It’s happened to all of us who use Drupal. We’ve installed a new theme or module and our beautiful homepage now looks like this:
Here are ways you can try to solve this problem and get your site back online.
These solutions are a good place to start but none of them will work for everyone. The right solution for your site will depend on which version of Drupal you’re using, what modules and themes you have installed and which part of the site is broken.
Solution 1: Disable via the admin
You can try to visit the admin area directly by using URLs. For example, you could try to add /admin/ to your site’s URL.
If this works, you can disable the theme or module directly from the admin area. However, this won’t work if you aren’t logged into the site,
Solution 2: Disable the files
You can disable themes and modules via FTP. This process works best with modules. With themes, it works only with Drupal 6. With D6, by breaking the Danland folder, Drupal should ignore the theme and revert back to Bartik. This will allow you to login again.
In this example, the Danland theme has thrown an error and I need to disable it. Here’s the process:
- Login to the Drupal site via FTP.
- Browse to the /site/all/themes/ folder. This is the normal Drupal folder for installed themes, but you can also get a hint on where your problem is by looking at the error message on your site:
- Rename the themes folder. In this case, you can rename the /danland/ folder to /danland-error/
Solution 3: Re-upload the files
If Solution 2 doesn’t work for you, what you can do next is this:
- Leave the broken copy of your theme or module in the re-named folder.
- Go to Drupal.org and download a fresh copy of the theme or module that is broken.
- Upload the fresh copy of the theme or module to replace the one that you just disabled.
Note: this will only work for themes and modules that are available on Drupal.org, not for custom ones.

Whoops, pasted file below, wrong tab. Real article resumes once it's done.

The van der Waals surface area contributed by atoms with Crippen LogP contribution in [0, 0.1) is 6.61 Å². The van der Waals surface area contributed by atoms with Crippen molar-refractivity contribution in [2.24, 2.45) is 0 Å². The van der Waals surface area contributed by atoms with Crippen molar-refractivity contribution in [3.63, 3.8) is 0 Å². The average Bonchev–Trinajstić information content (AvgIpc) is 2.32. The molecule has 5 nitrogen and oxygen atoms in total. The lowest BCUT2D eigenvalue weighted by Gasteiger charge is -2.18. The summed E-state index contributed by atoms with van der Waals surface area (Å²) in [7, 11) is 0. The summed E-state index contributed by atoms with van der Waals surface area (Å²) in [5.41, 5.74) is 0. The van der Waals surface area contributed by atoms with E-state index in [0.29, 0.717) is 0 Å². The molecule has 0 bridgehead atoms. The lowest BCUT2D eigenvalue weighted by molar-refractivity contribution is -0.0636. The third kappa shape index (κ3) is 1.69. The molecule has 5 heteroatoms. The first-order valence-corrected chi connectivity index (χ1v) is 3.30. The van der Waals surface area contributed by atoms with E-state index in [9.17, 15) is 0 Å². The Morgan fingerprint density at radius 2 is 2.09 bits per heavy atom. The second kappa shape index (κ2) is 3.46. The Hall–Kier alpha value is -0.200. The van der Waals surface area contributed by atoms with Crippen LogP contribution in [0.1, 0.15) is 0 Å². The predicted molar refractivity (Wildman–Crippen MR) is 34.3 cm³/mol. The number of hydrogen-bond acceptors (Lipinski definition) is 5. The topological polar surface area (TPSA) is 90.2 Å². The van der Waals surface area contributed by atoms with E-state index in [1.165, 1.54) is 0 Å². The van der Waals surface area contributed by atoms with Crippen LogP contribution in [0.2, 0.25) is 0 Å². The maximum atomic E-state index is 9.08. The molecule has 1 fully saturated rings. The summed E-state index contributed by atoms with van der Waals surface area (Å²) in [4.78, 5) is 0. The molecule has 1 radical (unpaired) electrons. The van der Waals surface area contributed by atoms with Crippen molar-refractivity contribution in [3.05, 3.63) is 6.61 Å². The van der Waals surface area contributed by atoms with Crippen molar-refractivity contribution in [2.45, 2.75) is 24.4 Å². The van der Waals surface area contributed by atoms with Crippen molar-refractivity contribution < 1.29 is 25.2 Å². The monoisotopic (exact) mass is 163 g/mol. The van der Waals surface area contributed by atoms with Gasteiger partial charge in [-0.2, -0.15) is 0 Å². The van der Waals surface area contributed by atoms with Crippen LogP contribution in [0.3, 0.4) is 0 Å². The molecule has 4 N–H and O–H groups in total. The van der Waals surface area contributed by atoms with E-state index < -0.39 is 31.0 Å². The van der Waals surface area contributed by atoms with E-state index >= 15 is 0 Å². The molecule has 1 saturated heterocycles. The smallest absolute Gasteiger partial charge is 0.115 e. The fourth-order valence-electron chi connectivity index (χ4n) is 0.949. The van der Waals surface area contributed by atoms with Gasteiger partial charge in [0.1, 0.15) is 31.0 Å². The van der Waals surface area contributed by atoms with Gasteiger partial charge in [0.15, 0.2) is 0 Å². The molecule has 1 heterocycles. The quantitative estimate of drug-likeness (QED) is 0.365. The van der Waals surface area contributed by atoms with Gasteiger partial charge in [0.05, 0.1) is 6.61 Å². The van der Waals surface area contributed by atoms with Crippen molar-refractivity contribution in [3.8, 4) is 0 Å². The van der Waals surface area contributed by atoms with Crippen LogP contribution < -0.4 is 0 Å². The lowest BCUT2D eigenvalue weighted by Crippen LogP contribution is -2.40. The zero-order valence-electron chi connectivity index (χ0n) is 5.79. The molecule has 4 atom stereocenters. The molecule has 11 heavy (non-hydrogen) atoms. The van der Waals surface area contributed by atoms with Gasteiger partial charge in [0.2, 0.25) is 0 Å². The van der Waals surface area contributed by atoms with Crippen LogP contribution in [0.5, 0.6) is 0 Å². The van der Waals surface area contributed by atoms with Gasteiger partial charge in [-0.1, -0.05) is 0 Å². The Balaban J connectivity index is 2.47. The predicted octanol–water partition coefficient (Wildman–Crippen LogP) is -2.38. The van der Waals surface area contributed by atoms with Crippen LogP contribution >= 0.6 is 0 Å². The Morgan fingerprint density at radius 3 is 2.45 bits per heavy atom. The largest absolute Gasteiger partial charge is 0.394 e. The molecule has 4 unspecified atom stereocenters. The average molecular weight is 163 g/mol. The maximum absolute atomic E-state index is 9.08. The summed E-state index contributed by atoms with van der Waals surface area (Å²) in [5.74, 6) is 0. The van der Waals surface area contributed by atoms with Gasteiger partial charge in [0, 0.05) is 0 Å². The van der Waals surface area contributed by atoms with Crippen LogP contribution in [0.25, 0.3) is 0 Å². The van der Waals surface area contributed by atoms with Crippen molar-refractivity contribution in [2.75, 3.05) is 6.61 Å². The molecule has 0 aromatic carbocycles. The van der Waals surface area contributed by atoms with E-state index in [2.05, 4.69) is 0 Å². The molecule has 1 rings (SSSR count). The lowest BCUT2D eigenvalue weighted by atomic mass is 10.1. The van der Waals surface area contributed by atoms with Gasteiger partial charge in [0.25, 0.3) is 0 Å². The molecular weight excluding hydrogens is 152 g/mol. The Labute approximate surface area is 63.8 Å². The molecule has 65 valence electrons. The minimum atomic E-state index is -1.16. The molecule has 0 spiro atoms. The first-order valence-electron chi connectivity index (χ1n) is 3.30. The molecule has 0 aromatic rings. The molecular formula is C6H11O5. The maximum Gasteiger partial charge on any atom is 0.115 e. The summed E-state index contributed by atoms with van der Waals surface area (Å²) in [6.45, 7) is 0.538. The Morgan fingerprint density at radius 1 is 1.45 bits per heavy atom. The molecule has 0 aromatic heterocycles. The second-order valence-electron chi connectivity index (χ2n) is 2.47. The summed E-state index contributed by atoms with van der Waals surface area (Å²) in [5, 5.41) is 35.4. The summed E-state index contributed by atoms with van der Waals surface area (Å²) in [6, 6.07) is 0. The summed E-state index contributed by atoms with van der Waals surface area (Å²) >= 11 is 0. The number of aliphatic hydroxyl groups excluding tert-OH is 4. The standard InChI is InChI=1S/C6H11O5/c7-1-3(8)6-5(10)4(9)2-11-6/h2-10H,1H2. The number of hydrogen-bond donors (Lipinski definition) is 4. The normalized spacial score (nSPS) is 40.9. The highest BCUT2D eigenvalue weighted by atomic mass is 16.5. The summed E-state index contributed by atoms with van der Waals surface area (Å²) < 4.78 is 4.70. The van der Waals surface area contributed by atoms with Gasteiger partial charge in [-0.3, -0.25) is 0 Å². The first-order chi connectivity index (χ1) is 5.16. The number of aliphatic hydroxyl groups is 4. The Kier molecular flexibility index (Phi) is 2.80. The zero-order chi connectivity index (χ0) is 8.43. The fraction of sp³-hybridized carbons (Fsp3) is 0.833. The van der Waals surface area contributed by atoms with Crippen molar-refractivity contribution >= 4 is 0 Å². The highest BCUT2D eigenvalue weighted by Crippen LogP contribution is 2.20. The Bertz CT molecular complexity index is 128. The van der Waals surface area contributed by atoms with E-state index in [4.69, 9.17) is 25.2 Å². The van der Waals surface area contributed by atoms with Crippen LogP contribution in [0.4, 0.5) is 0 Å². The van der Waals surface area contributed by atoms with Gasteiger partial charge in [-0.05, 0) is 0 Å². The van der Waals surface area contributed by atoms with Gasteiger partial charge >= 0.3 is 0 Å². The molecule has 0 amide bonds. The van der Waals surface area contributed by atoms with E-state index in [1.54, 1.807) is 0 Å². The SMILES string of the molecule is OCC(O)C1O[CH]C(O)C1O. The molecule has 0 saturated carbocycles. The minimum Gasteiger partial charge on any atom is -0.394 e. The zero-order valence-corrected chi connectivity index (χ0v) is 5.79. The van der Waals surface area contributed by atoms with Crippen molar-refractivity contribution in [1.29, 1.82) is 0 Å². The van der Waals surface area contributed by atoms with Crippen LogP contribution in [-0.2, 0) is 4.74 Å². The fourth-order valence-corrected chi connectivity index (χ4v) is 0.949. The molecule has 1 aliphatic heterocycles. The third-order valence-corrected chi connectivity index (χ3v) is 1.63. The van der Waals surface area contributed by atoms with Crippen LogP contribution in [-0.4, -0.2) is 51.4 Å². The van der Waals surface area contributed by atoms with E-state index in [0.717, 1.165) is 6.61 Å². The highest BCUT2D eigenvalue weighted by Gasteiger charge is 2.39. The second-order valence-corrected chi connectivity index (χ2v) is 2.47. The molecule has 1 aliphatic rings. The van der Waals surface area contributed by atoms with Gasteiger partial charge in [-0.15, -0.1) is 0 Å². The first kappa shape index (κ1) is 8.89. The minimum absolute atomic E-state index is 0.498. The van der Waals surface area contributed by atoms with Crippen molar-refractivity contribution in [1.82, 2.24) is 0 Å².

Solution 4: Disable via settings.php
This only work for themes:
- Go to the settings.php file for your site. This is often located in your /sites/default/ folder.
- Open the file and look for the line which says: # $conf[‘theme_default’] = ‘garland’;
- Remove the # from this line.
- Save the file.
That should make Garland into your site’s default theme. You’ll be able to login to your site again and disable the broken theme.
Solution 5: Disable via the database
- Login to your Drupal database. In this example, I got access to the database by using PHPMyAdmin from the hosting company.
- Look for the system table in the database.
- Search through the system table to find the theme or module:
- You can disable the theme or module from here, by changing the status field from a 1 to a 0.
Solutions 6 and More
- Drupal.org has a useful page with more ideas on fixing broken themes: http://drupal.org/node/200774
- If your error message isn’t showing a path to the /sites/, you may not have a problem with a theme or module but with another part of your site.
- If your site simply shows you a blank page, you may need to either try and roll back the latest changes to your site, or
- Please tell me you didn’t forget the golden rule of running a site: BACKUP! BACKUP! BACKUP! BACKUP! BACKUP! Check to see if a backup of your site is available.